U.S. commander claims progress, admits danger in Afghanistan

08:35, March 16, 2011      

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Commander of the U.S. forces in Afghanistan David Petraeus on Tuesday presented Congress with an optimistic assessment of progress in the Afghanistan war, but admitted dangers the military faces before the scheduled beginning of drawdown in July.

The Taliban's momentum has been reversed in most areas of Afghanistan, but the progress achieved there is fragile and reversible, Petraeus told the Senate Armed Services Committee in his first testimony since he was confirmed by the Senate to replace Stanley McChrystal last June.

He said the NATO forces have mounted precise, intelligence- driven operations to capture or kill militant leaders.

"In a typical 90-day period, in fact, precision operations by U. S. special mission units and their Afghan partners alone kill or capture some 360 targeted insurgent leaders," Petraeus said, noting combined operations have cleared the Taliban from important safe havens, and the forces are holding these areas, allowing governance and development to take root.

He also said safe havens in Pakistan also are receiving attention, as the alliance has troops in place to interdict these corridors, as well as cooperate with Pakistani forces across the border to trap Taliban forces.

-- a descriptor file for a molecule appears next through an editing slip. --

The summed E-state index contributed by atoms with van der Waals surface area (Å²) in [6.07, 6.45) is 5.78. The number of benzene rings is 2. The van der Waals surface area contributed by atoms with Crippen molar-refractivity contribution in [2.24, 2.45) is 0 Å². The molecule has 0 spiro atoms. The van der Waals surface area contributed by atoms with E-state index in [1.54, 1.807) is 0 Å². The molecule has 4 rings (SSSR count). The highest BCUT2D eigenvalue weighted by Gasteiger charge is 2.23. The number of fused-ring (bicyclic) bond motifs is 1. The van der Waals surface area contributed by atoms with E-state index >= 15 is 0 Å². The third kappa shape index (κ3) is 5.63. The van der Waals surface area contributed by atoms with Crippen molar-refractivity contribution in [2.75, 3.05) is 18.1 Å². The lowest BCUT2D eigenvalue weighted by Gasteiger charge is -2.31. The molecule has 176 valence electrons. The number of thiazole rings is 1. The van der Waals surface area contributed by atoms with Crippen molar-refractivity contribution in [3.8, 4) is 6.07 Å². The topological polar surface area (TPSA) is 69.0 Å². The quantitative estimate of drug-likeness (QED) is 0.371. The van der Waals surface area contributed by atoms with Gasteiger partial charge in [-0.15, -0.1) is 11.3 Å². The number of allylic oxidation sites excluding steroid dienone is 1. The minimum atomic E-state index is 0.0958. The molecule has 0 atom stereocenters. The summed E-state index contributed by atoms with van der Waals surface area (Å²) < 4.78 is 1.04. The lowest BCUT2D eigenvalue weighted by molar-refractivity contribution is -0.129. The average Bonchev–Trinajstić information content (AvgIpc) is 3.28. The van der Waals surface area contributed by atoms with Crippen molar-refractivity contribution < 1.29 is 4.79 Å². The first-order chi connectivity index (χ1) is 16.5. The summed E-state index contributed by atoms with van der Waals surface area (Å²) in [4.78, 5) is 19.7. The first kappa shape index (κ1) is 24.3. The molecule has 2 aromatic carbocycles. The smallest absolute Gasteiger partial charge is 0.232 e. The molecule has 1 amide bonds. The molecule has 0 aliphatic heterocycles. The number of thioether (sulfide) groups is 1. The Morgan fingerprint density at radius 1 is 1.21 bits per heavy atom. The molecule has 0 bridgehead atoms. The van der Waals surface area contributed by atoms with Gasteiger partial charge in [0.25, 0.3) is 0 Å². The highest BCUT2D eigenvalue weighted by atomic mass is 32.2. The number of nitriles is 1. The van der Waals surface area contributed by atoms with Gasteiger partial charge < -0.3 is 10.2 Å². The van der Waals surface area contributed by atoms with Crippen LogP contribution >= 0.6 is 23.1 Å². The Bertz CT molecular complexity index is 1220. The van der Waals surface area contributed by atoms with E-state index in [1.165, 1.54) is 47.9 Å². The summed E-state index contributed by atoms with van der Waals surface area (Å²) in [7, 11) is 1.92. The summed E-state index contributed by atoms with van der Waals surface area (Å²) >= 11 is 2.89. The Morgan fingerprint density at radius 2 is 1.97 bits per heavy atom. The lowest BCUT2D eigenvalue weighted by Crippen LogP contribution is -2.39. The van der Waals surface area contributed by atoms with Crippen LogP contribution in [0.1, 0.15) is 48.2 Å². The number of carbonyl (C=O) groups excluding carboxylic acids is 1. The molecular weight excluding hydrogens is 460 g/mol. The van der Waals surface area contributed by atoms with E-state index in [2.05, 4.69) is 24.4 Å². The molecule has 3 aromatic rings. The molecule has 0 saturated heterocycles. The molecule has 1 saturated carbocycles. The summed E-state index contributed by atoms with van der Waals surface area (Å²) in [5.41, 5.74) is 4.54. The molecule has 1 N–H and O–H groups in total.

Petraeus admitted much dangerous work remains ahead for coalition and Afghan government forces in the country, but " achievements in 2010 and early 2011 have enabled the joint Afghan- NATO transition board to recommend initiation this spring of transition to Afghan lead in several provinces."

The progress also will factor into his recommendations in drawing down the number of U.S. forces in the country, now at around 100,000. It also put the NATO-led effort on the path to turn over security responsibility for the country to Afghan forces by 2014.

Petraeus is in Washington to brief top U.S. government officials and the Congress on the progress of the Afghanistan war, now in its tenth year. President Barack Obama ordered the deployment of 30,000 additional forces to Afghanistan in late 2009. His plan involves setting July 2011 as the beginning of withdrawal.

Petraeus met with Obama on Monday to discuss the situation on the ground leading to the drawdown. He is to testify in the House of Representatives on Wednesday.

Source: Xinhua

 
 
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